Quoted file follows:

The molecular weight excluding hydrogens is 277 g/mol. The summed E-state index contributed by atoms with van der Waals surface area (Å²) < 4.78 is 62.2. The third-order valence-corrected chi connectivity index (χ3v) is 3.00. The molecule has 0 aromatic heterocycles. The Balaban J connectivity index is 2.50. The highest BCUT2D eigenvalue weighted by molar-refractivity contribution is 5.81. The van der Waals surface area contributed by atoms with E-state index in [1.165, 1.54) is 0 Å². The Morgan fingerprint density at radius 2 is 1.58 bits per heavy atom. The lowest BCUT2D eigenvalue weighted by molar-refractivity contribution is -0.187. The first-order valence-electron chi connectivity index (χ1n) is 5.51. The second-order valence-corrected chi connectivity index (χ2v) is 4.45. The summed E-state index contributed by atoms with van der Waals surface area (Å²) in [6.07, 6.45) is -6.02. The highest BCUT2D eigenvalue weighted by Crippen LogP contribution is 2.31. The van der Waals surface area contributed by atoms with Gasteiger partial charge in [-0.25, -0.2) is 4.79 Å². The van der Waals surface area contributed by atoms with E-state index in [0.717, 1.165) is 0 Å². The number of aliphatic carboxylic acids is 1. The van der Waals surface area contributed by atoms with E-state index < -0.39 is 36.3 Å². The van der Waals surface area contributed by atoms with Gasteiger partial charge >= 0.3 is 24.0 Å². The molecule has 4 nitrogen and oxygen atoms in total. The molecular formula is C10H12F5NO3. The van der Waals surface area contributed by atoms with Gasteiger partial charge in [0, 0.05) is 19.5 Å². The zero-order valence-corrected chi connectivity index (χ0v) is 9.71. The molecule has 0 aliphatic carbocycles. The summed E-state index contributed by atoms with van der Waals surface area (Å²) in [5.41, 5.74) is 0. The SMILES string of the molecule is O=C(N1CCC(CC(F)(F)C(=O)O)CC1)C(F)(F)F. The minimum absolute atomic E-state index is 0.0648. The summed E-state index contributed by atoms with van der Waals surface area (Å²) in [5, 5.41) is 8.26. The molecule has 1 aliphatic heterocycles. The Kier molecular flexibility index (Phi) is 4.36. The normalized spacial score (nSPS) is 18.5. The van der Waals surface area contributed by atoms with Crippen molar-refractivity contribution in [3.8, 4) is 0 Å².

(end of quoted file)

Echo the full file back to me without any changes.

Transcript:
The molecular weight excluding hydrogens is 277 g/mol. The summed E-state index contributed by atoms with van der Waals surface area (Å²) < 4.78 is 62.2. The third-order valence-corrected chi connectivity index (χ3v) is 3.00. The molecule has 0 aromatic heterocycles. The Balaban J connectivity index is 2.50. The highest BCUT2D eigenvalue weighted by molar-refractivity contribution is 5.81. The van der Waals surface area contributed by atoms with E-state index in [1.165, 1.54) is 0 Å². The Morgan fingerprint density at radius 2 is 1.58 bits per heavy atom. The lowest BCUT2D eigenvalue weighted by molar-refractivity contribution is -0.187. The first-order valence-electron chi connectivity index (χ1n) is 5.51. The second-order valence-corrected chi connectivity index (χ2v) is 4.45. The summed E-state index contributed by atoms with van der Waals surface area (Å²) in [6.07, 6.45) is -6.02. The highest BCUT2D eigenvalue weighted by Crippen LogP contribution is 2.31. The van der Waals surface area contributed by atoms with Gasteiger partial charge in [-0.25, -0.2) is 4.79 Å². The van der Waals surface area contributed by atoms with E-state index in [0.717, 1.165) is 0 Å². The number of aliphatic carboxylic acids is 1. The van der Waals surface area contributed by atoms with E-state index < -0.39 is 36.3 Å². The van der Waals surface area contributed by atoms with Gasteiger partial charge >= 0.3 is 24.0 Å². The molecule has 4 nitrogen and oxygen atoms in total. The molecular formula is C10H12F5NO3. The van der Waals surface area contributed by atoms with Gasteiger partial charge in [0, 0.05) is 19.5 Å². The zero-order valence-corrected chi connectivity index (χ0v) is 9.71. The molecule has 0 aliphatic carbocycles. The summed E-state index contributed by atoms with van der Waals surface area (Å²) in [5.41, 5.74) is 0. The SMILES string of the molecule is O=C(N1CCC(CC(F)(F)C(=O)O)CC1)C(F)(F)F. The minimum absolute atomic E-state index is 0.0648. The summed E-state index contributed by atoms with van der Waals surface area (Å²) in [5, 5.41) is 8.26. The molecule has 1 aliphatic heterocycles. The Kier molecular flexibility index (Phi) is 4.36. The normalized spacial score (nSPS) is 18.5. The van der Waals surface area contributed by atoms with Crippen molar-refractivity contribution in [3.8, 4) is 0 Å².